13 13

14 Strategies (1) changing crop varieties only; (2) implementing only water strategies such as water harvesting, irrigation or water conservation; (3) implementing only soil conservation; (4) implementing water strategies and changing crop varieties; (5) implementing soil conservation and changing crop varieties (6) implementing water strategies and soil conservation (7) implementing water strategies, soil conservation, and changing crop varieties; (8) implementing other strategies. 14

15 Switching Regression Model (Di Falco et al. 2011; Di Falco and Veronesi; 2012) Two stage procedure 1.We estimate the probability of choosing a particular strategy (selection model where a representative farm household chooses to implement a specific strategy) 2.The information stemming from the first step is used on farm revenue, where farm net revenues are regressed against climatic variables and other control variables

16 16

17 How do we get there? First stage of the model tells you exactly that Barriers and drivers for autonomous adaptation Besides climate and past shocks Trees as tenure security is important driver The dissemination of information on changing crops and implement conservation strategies are very important – increase awareness Extension services are very important in determining the implementation of adaptation strategies (also training)

18 Future research needs More (and better) surveys – involvement of local institutions (academia, research, training) Going back to areas previously interviewed Nile Basin: How things have changed How perception have changed How the barriers and drivers have changed Dynamic implication of adaptation strategies Long term vs short term responses

19 A platform is necessary: EfD Environmental economics and advocacy in developing countries for 20 years => SIDA (Swedish Development funded) Weak and underfunded academic institutions Academic brain-drain Government agencies unable to attract and maintain academic capacity for policy analysis Weak interface between academia and government Two pillars: building capacity (PhD programs and courses) Policy relevant research => on the field EfD centers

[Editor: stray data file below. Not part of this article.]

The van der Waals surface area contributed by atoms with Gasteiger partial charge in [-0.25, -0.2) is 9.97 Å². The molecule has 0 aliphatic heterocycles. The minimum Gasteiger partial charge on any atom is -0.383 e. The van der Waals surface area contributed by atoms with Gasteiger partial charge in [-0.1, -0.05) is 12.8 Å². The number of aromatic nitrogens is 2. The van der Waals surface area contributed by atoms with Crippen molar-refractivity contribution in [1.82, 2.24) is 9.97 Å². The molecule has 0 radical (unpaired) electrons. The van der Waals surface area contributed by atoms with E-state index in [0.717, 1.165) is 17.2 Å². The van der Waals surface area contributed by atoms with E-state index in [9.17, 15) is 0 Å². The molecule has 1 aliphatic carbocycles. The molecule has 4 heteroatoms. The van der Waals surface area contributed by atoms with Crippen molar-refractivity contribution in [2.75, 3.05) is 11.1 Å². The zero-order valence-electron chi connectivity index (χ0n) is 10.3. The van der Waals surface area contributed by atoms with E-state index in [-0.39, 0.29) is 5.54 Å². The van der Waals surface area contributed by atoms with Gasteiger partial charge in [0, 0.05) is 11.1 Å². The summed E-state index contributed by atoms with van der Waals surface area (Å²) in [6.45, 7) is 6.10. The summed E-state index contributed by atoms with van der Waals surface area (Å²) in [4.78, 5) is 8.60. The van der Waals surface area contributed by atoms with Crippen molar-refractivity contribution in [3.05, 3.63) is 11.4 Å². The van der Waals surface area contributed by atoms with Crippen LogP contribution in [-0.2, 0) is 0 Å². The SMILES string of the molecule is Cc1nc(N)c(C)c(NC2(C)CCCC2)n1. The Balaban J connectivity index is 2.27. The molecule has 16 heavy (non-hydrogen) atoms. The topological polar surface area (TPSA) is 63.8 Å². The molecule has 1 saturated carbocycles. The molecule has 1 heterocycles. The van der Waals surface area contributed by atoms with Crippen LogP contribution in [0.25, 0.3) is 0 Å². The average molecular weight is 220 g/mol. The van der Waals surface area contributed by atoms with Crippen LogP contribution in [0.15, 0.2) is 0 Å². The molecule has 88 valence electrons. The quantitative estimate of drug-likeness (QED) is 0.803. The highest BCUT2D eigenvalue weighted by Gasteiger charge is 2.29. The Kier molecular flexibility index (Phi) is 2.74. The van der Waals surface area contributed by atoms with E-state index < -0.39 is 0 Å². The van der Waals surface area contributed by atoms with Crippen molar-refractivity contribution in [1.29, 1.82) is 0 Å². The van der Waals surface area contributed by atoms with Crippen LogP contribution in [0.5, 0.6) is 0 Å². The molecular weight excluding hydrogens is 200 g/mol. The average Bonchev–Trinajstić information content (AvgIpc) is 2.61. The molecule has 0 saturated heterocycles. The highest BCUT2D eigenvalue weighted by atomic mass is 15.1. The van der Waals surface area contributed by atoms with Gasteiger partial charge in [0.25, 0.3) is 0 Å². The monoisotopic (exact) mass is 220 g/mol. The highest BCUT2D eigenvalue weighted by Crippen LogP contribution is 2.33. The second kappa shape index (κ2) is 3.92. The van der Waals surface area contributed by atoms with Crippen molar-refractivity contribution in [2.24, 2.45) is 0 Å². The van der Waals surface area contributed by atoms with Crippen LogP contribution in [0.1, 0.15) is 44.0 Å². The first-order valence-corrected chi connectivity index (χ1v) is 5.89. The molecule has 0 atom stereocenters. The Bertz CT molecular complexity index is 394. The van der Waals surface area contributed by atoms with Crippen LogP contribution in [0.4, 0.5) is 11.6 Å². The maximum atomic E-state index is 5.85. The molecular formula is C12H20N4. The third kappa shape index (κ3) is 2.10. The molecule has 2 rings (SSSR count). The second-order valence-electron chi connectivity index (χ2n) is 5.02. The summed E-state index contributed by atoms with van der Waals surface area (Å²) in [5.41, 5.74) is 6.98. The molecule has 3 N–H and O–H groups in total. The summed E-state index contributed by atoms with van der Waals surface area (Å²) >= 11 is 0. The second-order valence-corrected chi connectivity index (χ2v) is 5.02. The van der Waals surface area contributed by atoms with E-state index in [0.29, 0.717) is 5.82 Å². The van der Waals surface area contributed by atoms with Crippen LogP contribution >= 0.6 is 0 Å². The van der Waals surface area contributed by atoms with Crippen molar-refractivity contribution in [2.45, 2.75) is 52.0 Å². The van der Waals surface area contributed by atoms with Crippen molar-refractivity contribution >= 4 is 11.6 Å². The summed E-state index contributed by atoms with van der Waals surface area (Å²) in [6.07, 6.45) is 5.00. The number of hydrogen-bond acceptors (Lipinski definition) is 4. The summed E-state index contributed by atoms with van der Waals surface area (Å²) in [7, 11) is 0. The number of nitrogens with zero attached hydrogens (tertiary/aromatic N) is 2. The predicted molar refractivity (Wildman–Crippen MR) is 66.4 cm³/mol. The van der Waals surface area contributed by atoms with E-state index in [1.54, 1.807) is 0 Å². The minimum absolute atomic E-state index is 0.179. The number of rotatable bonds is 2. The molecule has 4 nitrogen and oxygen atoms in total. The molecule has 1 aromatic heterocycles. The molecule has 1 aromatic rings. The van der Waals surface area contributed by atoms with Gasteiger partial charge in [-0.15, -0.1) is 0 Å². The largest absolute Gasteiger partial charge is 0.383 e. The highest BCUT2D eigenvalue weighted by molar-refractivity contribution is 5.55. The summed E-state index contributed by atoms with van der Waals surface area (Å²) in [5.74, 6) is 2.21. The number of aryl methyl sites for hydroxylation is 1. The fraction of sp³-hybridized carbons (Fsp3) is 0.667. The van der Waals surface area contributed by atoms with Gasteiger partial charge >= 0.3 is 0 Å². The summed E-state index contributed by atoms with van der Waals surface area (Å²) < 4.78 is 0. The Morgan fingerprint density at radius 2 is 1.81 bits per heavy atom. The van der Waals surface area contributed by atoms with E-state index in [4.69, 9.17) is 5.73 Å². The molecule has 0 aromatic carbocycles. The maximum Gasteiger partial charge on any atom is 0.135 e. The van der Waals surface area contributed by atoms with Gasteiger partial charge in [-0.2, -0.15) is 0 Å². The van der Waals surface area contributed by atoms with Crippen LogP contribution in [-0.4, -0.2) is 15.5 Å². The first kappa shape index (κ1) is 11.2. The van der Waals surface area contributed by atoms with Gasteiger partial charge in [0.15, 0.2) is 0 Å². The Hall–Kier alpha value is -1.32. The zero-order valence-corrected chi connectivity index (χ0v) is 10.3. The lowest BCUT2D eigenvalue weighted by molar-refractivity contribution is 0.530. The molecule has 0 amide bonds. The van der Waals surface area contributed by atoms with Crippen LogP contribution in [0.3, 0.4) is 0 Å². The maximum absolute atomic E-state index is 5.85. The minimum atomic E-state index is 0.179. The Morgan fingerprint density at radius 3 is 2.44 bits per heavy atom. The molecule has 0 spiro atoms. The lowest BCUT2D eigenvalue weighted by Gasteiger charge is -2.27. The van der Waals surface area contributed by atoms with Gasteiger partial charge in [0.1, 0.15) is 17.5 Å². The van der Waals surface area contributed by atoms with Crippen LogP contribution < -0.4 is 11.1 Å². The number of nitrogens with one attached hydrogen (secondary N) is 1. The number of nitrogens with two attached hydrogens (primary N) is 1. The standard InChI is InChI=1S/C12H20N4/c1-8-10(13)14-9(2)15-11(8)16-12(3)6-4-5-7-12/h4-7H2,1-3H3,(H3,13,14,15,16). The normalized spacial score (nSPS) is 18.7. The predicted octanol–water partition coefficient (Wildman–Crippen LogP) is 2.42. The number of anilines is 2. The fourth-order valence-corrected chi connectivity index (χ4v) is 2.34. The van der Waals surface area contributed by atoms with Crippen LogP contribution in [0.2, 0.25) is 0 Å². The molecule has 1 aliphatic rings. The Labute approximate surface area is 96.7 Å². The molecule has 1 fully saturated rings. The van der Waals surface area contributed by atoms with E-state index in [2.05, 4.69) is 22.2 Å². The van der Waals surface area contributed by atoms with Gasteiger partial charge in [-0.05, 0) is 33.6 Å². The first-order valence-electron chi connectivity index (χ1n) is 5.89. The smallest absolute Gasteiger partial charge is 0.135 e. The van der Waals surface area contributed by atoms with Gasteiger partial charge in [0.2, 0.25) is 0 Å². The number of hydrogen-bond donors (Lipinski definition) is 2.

20 Characteristics of EfD centers Strong research capacity and facilities Connection to a graduate program Strong policy interface Efficient administration Ethiopia – EDRI/Addis Ababa University Ethiopia Kenya –University of Nairobi/KIPPRA Kenya China - Peking University China Tanzania – University of Dar es Salaam Tanzania South Africa – University of Cape Town South Africa Central America – CATIE Central America Sweden – EEU/UoG Sweden USA – Resources for the Future USA

21 Conclusions Adaptation in the field => food security Understanding what can be done to facilitate it Combination of surveys, methods Randomized controlled trials and field experiments can complement Building capacity is essential to face challenges of climate change Follow and expand experiences like EfD

22 Thank you very much

23 Multinomial endogenous switching regression model First Stage 23 if strategy j provides expected net revenues greater than any other strategy k  j (2)

24 Second stage: Multinomial Endogenous Switching 24 if the error terms of the selection model  ij are correlated with the error terms u ij of the net revenues functions (3a)-(3m), the expected values of u ij conditional on the sample selection are nonzero Estimates will be inconsistent by OLS